Only shower that works

I’m having a very hard time getting additional estimates from general contractors. All of them say that my house project is too risky for them.

Meanwhile, my upstairs shower still doesn’t work so I am forced to use the downstairs shower, even though the floor is open with exposed drain pipes.

Begging for a bid

I finally receive a third bid from a qualified general contractor. I was told I three written estimates were needed for me to begin my legal case. Most contractors have passed on the job, saying it was too risky to continue. They know that the more demolition is done, the more problems will be exposed. Based on what can be seen at the time, estimates range from $65K-$70K.

Ding dong! It’s raccoons.

The doorbell isn’t working, but I figured it might be simple to fix, so I investigate. You can see that the flippers didn’t bother to take it off the wall, hastily painting around it. But more importantly, the doorbell wires are the wrong gauge, and no wire nuts were used. I decide to check the wire as it runs through the attic.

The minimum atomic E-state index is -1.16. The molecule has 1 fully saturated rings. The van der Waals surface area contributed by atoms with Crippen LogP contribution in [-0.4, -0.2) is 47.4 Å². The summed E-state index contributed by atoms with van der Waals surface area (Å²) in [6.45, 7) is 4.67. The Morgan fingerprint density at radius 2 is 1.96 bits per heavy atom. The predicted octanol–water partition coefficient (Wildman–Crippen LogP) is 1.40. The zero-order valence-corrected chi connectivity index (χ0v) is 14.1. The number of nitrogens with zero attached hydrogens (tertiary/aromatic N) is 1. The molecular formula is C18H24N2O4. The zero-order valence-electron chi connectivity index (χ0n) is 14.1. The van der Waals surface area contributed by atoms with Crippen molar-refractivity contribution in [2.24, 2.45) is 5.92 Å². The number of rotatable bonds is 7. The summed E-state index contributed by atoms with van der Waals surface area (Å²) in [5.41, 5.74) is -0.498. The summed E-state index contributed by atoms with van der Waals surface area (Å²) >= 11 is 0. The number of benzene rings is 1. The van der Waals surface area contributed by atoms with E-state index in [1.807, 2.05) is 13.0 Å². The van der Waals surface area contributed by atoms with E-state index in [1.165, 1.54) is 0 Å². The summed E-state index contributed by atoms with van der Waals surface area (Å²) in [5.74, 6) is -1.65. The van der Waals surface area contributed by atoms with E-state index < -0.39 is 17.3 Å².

As I open the attic access, a powerful stench hits my nose. I discover that the attic has been infested with raccoons. They have been using it as a latrine. The amount of feces indicates that it was this way before I bought the house. Considering the ceiling work that was done in the main level living room, the flipper must have known about this.

Enter the Exterminator

A wildlife control specialist is brought in to deal with the raccoon infestation in the attic. ($241.03)

He lets me know that the raccoons have been climbing the outside of the dining room addition, clawing the cedar siding badly, and entering the attic through a loose eve covering.

He is able to secure the raccoon entry point and set a few traps, but removing the feces from the attic is our responsibility.

Removing racoon poop

In my attic, I use a shovel and a shop vac to remove as much of the raccoon feces as possible. It fills a 55 gallon garbage can.